January 31, 2011


I read in the Yahoo news summaries recently that the U.S. House of Representatives has a bill before it to limit a woman’s right to medical coverage for abortions when she is the victim of rape. The new language proposed is that the victim must been forcibly raped. This is someone’s attempt to narrow the language so that more women are denied medical coverage for the procedure.

My response, initially, was to laugh. Forcible rape is as meaningless a phrase as “a little bit pregnant,” or “nearly a virgin.”  Rape means being taken by force. Adding a word before it won’t change the intent of the law but it will create a field day for attorneys. Instead of arguing about whether or not rape occurred, they’ll be attempting to define what’s meant by “forcibly.” And of course if a woman is violated after being rendered unconscious by drugs or being struck on the head, then I suppose she hasn’t been raped as she’s done nothing but lie there.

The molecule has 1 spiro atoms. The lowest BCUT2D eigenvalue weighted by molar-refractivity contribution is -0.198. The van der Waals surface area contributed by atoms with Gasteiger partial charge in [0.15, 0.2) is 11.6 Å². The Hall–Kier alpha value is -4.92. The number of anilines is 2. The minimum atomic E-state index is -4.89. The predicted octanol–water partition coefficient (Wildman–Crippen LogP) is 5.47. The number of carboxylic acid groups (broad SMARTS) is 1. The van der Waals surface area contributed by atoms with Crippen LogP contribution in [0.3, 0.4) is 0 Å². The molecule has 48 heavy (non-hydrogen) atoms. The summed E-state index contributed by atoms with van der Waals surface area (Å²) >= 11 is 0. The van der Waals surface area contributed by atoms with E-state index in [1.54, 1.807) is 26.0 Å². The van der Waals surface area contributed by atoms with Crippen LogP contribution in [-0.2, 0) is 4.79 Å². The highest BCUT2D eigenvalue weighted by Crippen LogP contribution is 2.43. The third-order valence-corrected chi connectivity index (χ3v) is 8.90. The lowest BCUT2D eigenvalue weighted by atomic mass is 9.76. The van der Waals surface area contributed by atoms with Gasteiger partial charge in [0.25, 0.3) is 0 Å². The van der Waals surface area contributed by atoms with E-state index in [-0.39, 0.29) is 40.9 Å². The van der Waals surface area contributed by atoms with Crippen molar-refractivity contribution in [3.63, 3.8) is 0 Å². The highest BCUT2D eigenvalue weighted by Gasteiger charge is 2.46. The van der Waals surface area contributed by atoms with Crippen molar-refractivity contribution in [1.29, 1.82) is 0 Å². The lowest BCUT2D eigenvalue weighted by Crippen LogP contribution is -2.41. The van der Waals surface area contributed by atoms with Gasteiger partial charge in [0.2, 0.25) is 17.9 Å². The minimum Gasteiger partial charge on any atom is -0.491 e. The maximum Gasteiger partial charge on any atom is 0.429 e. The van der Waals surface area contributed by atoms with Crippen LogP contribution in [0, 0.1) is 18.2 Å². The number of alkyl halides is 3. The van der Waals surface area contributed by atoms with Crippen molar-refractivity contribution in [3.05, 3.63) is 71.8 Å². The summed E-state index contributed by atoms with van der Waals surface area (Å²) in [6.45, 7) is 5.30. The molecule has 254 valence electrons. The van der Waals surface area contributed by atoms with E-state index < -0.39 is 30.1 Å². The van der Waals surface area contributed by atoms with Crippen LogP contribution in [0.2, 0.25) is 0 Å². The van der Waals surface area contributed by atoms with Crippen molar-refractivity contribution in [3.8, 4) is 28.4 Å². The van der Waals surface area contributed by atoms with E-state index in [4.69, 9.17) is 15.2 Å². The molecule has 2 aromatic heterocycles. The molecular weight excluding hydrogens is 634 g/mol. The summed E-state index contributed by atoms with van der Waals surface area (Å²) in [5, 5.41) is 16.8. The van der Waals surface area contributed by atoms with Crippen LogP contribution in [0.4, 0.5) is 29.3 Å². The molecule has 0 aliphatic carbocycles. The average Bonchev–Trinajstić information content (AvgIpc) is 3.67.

We all know that language is a powerful tool and with it we can reshape how we think about the world. Certainly, those in Congress who are promulgating this bill are insulting our intelligence as they engage in double speak. They want to deny women access to paid medical coverage for abortions for any reason. They want to upend the law of the land. Frankly, I’m tired of seeing our language raped to serve political agendas.